Google updates Chrome on iOS after four months, reveals how much data is collected
The company broke its schedule on iOS by not pushing an update to its Chrome browser for over four months, after Apple changed its rules on the App Store forcing developers to inform users what data they collected and if it was used to track them.
Google Chrome may be one of the most popular browser application on almost every major platform, but its parent company Google recently put its users at risk by not updating several of its apps for four months. Chrome finally rolled out the first update for iOS this year on Tuesday, while revealing exactly how much data it collects from users on the platform.
Like its major competitors Edge and Mozilla’s Firefox, Google Chrome has provided a sustained and regular update cadence for years with a new version every month. The company broke its schedule on iOS by not pushing an update to its Chrome browser for over four months, after Apple changed its rules on the App Store forcing developers to inform users what data they collected and if it was used to track them.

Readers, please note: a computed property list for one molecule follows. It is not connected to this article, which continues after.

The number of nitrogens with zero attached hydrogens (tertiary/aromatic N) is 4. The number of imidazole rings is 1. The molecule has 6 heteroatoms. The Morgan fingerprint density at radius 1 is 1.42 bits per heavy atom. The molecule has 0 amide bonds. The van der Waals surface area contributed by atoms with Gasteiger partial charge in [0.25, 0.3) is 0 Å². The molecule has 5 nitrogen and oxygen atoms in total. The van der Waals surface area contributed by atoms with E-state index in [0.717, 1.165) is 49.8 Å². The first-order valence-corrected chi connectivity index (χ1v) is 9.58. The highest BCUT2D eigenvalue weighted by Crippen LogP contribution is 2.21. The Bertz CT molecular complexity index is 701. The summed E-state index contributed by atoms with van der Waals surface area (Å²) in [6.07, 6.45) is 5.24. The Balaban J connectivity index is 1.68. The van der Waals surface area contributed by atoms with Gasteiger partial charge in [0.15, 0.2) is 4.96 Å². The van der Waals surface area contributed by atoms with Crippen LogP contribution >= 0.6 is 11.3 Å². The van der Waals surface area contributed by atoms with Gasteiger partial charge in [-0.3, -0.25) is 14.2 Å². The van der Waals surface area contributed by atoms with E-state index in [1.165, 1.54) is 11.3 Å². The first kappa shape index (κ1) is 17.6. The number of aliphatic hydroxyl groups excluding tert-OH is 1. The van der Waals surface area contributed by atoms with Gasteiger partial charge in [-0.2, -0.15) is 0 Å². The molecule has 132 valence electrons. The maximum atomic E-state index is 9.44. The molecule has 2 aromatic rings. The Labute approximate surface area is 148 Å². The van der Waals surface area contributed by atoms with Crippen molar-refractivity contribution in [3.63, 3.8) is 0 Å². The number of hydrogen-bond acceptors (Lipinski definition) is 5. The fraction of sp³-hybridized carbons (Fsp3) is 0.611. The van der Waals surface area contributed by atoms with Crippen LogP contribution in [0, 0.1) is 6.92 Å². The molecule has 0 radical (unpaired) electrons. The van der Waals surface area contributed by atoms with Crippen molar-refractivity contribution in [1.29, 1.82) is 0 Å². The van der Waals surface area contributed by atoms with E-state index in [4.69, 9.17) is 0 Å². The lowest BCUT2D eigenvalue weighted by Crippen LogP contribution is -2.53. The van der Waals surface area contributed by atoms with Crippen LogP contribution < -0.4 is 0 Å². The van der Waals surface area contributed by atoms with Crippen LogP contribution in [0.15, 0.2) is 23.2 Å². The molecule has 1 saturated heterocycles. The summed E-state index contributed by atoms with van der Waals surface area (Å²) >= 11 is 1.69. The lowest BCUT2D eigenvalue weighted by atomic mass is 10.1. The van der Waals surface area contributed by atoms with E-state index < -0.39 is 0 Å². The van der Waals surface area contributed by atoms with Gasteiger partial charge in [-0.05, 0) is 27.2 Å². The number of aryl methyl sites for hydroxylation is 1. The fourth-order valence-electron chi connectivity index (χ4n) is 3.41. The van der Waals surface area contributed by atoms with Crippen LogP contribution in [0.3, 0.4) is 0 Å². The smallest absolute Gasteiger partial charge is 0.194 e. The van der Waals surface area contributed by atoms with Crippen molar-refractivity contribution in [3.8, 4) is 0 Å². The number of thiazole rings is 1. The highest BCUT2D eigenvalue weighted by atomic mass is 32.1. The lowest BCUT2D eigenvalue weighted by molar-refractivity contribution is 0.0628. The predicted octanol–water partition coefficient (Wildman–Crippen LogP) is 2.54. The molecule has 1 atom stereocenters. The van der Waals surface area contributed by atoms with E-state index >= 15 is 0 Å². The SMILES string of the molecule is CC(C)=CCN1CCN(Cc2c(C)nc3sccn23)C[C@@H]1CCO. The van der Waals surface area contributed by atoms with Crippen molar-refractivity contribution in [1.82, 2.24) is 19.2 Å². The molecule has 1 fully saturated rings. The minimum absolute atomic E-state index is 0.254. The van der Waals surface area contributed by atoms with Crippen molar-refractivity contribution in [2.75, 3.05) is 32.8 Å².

Starting in December last year, Apple made it mandatory for every developer to include Apple’s new privacy “nutrition labels” on their pages on the App Store whenever they pushed the next update to their app. It appears that Google held out as long as possible before finally pushing out the update to iOS users.
For now, Google hasn’t added any major changes or features to the browser, which retains its old version 87 tag. Meanwhile, Chrome on other platforms is currently on version 89 and is set to roll out version 90 next month - which should also come to iOS. Meanwhile, the App Store entry for Chrome now explains exactly how much information is collected if you use Chrome on your phone.
Google has filled in the ‘Data Not Linked to You’ section to mention User Content and Diagnostics, while the ‘Data Linked to You’ section has more data collected, including Financial Info, Contact Info, Browsing History, Usage Data, Location, User Content, Identifiers, Diagnostics and Other Data. This isn’t the longest list of data that is collected by any app, but it is nevertheless revealing considering how much information we pour into our browser every day.